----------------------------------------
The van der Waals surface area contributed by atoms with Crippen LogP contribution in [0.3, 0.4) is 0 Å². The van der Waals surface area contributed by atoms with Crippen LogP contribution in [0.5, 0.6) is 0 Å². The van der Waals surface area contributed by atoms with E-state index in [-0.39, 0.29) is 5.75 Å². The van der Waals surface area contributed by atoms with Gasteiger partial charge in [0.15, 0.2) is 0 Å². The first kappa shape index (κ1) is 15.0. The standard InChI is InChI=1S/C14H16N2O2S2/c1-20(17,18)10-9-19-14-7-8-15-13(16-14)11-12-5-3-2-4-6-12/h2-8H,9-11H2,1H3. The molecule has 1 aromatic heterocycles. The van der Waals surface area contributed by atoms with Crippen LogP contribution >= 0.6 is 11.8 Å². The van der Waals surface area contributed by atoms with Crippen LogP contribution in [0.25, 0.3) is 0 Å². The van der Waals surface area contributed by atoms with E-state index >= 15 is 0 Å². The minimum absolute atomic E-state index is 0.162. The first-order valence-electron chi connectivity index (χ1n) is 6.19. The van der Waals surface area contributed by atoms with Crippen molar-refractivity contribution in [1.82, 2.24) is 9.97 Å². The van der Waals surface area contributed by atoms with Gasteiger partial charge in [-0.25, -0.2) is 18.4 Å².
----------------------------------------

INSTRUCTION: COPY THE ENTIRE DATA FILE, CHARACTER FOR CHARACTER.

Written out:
The van der Waals surface area contributed by atoms with Crippen LogP contribution in [0.3, 0.4) is 0 Å². The van der Waals surface area contributed by atoms with Crippen LogP contribution in [0.5, 0.6) is 0 Å². The van der Waals surface area contributed by atoms with E-state index in [-0.39, 0.29) is 5.75 Å². The van der Waals surface area contributed by atoms with Gasteiger partial charge in [0.15, 0.2) is 0 Å². The first kappa shape index (κ1) is 15.0. The standard InChI is InChI=1S/C14H16N2O2S2/c1-20(17,18)10-9-19-14-7-8-15-13(16-14)11-12-5-3-2-4-6-12/h2-8H,9-11H2,1H3. The molecule has 1 aromatic heterocycles. The van der Waals surface area contributed by atoms with Crippen LogP contribution >= 0.6 is 11.8 Å². The van der Waals surface area contributed by atoms with Crippen LogP contribution in [0.25, 0.3) is 0 Å². The van der Waals surface area contributed by atoms with E-state index >= 15 is 0 Å². The minimum absolute atomic E-state index is 0.162. The first-order valence-electron chi connectivity index (χ1n) is 6.19. The van der Waals surface area contributed by atoms with Crippen molar-refractivity contribution in [1.82, 2.24) is 9.97 Å². The van der Waals surface area contributed by atoms with Gasteiger partial charge in [-0.25, -0.2) is 18.4 Å².